New FDA guidelines call for reducing, but not eliminating, lead in baby food

The Food and Drug Administration (FDA) on Tuesday released draft guidelines detailing the maximum amount of lead that can be found in baby food products, and is part of the Closer to Zero initiative. of the organization that aims to reduce children’s exposure to harmful contaminants in food.

“The proposed action levels would result in significant reductions in exposure to lead from food while ensuring the availability of nutritious foods,” the FDA said on Twitter.

Prolonged exposure to lead can cause “learning disabilities, behavioral difficulties, and reduced IQ,” as well as “immunologic, cardiovascular, renal, and reproductive and/or developmental effects,” the FDA said in the report, while also explains that lead is “widely present” in the environment both naturally and in part due to human activities.

“Because lead can be present in environments where food crops used to make foods intended for infants and young children are grown, various foods may contain small amounts of lead,” the FDA said. “Potential sources of lead in food include contaminated soil where crops are grown, contaminated water, atmospheric deposition from industrial activities, and old lead-containing equipment used to process food.”

There is no truly safe level of lead, according to the American Academy of Pediatrics.

“Today’s announcement to set stricter standards for toxic metals in baby food is an important step forward for the FDA,” Scott Faber, senior vice president of government affairs at the nonprofit Environmental Working Group, said in a statement. .

The new guidance, which is not mandatory for food manufacturers, describes the following amounts as acceptable in baby food for children under the age of two:

  • 10 parts per billion, or ppb, for fruits, vegetables (excluding single-ingredient root vegetables), blends (including grain- and meat-based blends), yogurts, custards/puddings, and single-ingredient meats;
  • 20 ppb for tubers (single ingredient); Y
  • 20 ppb for dry infant cereals.

“The purpose of this guidance is to provide industry information on action levels for lead in foods intended for infants and young children,” the FDA said in the guidance.

“…our Closer to Zero action plan outlines other actions we will take to further reduce lead (as well as other toxic elements) in food, and our expectation is that the industry will strive for continued reductions over time.”

The plan does not list new guidelines or reduction plans for other toxic chemicals found in baby foodsuch as cadmium, arsenic or mercury.

“Today’s published action levels for lead, the first toxic heavy metal to be addressed by the agency, are not sufficient to protect the next generation of babies from harmful heavy metals in their food,” a statement from the agency read. the advocacy organization Healthy Babies Bright Futures.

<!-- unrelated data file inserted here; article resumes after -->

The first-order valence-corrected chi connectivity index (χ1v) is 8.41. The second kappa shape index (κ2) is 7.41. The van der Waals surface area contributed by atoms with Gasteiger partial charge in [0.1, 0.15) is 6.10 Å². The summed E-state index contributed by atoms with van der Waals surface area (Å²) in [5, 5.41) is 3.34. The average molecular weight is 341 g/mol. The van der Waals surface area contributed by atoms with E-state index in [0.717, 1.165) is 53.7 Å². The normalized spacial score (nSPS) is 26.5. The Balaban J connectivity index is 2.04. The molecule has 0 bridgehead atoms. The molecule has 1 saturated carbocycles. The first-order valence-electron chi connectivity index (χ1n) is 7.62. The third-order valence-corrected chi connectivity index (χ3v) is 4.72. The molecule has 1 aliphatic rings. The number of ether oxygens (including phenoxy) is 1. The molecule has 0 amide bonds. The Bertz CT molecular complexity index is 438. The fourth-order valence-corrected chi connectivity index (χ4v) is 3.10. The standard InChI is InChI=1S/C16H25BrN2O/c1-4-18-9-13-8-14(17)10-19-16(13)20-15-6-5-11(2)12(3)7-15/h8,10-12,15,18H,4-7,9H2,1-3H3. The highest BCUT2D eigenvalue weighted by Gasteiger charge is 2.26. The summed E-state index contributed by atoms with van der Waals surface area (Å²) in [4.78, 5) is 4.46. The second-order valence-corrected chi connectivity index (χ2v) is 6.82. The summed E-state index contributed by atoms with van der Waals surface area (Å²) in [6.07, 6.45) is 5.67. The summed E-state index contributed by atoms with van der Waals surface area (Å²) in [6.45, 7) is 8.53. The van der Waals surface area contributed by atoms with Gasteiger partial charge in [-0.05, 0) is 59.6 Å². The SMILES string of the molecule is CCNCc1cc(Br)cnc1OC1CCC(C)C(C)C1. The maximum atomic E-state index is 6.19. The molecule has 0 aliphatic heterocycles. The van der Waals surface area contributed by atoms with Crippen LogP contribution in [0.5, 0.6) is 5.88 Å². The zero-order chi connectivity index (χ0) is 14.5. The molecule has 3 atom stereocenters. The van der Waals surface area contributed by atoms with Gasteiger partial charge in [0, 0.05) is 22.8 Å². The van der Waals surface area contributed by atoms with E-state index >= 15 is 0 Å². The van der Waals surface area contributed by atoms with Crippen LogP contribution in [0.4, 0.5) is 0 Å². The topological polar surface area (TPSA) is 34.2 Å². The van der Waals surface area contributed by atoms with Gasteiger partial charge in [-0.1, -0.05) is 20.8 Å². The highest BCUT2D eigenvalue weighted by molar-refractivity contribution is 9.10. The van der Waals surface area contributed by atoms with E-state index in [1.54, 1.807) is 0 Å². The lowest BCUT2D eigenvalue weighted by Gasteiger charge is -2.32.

The group also noted that the new FDA regulations do not apply to teething biscuits, which their studies found account for seven of the 10 highest levels of lead in more than 1,000 food tests the organization has conducted.

Young mother grocery shopping

“These proposed action levels do not do enough to bring us anywhere near zero,” said Charlotte Brody, the organization’s national director.

“The action levels released today by the FDA for the most part put a rubber stamp on the status quo, meaning that the current levels of lead in baby food are ‘close enough.’ Why the program FDA’s Closer to Zero spent years creating proposed guidance that won’t do enough to make baby food safer?”

Jane Houlihan, the group’s director of research, told CBS News: “As it stands, it appears the FDA is picking round numbers that it thinks industry can easily meet. But there are plenty of actions companies can take at lower levels, from testing and choosing fields with lower levels of lead in the soil, to adjusting soil additives and choosing crop varieties that accumulate less lead.”

“We’ve seen with infant rice cereal and apple juice (two foods with arsenic and/or lead limits already in place) that when the FDA issues action levels, industry can significantly reduce the amounts of these toxic metals in their products,” Houlihan said. .

According to an analysis commissioned by the group, children under the age of two in the US lose more than 11 million IQ points due to exposure to heavy metals in food.

Last year, an HBBF study found that 94% of purchased baby foods, family foods, and homemade purees made from raw foods contained detectable amounts of one or more heavy metals: lead, arsenic, mercury, and cadmium.

Lead was also found in 90% of manufactured baby foods, 80% of store-bought family foods, and homemade purees.


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